There are toxic heavy metals in prenatal supplements?

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There are toxic heavy metals in prenatal supplements?

 

heavy metals prenatal supplements

 

Short answer: Yep, there are toxic heavy metals in prenatal supplements.

Long answer: It’s not necessarily as bad as it sounds. Read on…

You may have heard the recent study called: Heavy metal contamination of prenatal vitamins.

My first reactions were:

  • Is this true? #skeptical
  • Is it relevant to me or people I know? #applicable
  • As a health & wellness pro, what should I advise? #crediblerecommendation

ASIDE: The reason I wanted to go over this study on my blog is that, not only am I trained in toxicology and nutritional science at the Master’s level, but I also worked in product safety in the health products industry, including with supplements, for 12 years. Not to mention the fact that I took Canadian prenatal vitamins for my pregnancies. This study totally piqued my interest!

What are the results of the study?

Highlights:

• Toxic elements are found in prenatal vitamins with lead at unacceptable levels in more than half of the products tested.

• Arsenic is also found in some products at unsafe levels.

• Thallium is present at levels in some products that are not acceptable.

• Some products have very low level, which are safer, and recommendations are made to have industry (self regulatory) and government oversight to have the least contamination of prenatal vitamins.

 

TL;DR

 

  • Yes, it’s true – there are unsafe levels of heavy metals found in certain supplements;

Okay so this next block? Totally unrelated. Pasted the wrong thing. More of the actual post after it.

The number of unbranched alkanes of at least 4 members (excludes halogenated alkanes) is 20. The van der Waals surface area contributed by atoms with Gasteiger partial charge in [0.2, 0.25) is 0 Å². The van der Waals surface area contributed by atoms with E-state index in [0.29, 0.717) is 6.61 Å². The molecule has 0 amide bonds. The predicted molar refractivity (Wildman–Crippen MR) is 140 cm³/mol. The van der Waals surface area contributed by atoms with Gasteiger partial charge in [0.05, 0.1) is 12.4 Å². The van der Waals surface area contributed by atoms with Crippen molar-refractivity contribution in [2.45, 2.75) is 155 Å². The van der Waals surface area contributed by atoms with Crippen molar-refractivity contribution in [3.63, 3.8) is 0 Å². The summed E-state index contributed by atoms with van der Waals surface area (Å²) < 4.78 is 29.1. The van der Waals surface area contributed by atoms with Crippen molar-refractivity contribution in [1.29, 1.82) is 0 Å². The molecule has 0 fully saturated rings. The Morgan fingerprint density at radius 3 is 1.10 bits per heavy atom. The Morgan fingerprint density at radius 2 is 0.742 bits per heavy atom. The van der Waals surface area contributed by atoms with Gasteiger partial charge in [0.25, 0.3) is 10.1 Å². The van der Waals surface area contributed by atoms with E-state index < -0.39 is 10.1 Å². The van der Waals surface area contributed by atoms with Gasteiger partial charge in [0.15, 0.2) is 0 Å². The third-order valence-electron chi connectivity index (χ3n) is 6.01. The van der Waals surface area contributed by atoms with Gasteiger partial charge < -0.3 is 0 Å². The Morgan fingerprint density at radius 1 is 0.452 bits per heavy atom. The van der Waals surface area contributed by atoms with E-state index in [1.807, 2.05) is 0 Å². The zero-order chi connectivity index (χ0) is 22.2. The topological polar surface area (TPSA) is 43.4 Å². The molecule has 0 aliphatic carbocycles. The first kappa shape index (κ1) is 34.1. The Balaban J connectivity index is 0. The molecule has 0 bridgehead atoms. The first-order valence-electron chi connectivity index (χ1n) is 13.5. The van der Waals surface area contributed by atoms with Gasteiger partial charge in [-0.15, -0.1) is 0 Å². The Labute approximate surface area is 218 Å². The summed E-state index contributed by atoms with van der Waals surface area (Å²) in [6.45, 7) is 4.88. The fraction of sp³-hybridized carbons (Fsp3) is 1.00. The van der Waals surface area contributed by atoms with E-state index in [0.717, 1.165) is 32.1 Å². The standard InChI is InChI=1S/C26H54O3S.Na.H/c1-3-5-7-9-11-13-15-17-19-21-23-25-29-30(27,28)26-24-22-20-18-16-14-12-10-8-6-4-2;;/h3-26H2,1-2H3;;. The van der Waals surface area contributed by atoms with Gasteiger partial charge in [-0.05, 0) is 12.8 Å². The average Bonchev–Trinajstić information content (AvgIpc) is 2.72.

• They’re found in all 26 Canadian prenatal supplements tested;
  • The researchers haven’t disclosed which brands have which amounts of which metals;
  • Some of the more expensive or “organic,” “non-GMO,” and “pesticide-free” brands did not have lower levels than some inexpensive commercial brands (but, the researchers did not disclose which brands had which levels of which metals in them);
  • We don’t know where the contamination is coming from;
  • Right now the health risks are all potential, not proven. We don’t know that these supplements are linked with any concerns for either moms or babies – more research is needed.
  • What to do? Make sure to get enough essential minerals, as this can help to reduce the amount of toxic metals absorbed into the body;
  • The researchers are calling on industry and the government to ensure these levels of heavy metals are addressed.

Read on to find out how I dove into the study so you can too. #nerdalert

 

Is it true – Are there toxic heavy metals in prenatal supplements?

 

This is the first question I always ask myself: Is it true?

Is this news real or fake? Is this science good or bad?

There are a few ways to spot: 1) bad science, and 2) bad media/internet coverage of good science. An infographic I love is here:

Let’s start with the bad media/internet coverage first.

Bad media/internet coverage?

Sensationalized Headlines? Misinterpreted results? Selective reporting of data?

I haven’t seen any press coverage of this study, so I don’t know if/how the media and internet personalities are talking about this. I haven’t seen headlines of any sort, let alone sensationalize ones. If you have, link them in the comments below, I’d love to see them!

 

Bad Science?

You can read and/or download the whole study right here:

Before we dive into the study, and how you can critically analyze it, let’s first understand what the researchers looked at. Here’s what this study did:

This study was designed to research the possibility of toxic element contamination in a variety of commonly consumed prenatal supplements – a product ingested by most women in the developed world during gestation and lactation.

Peer-reviewed?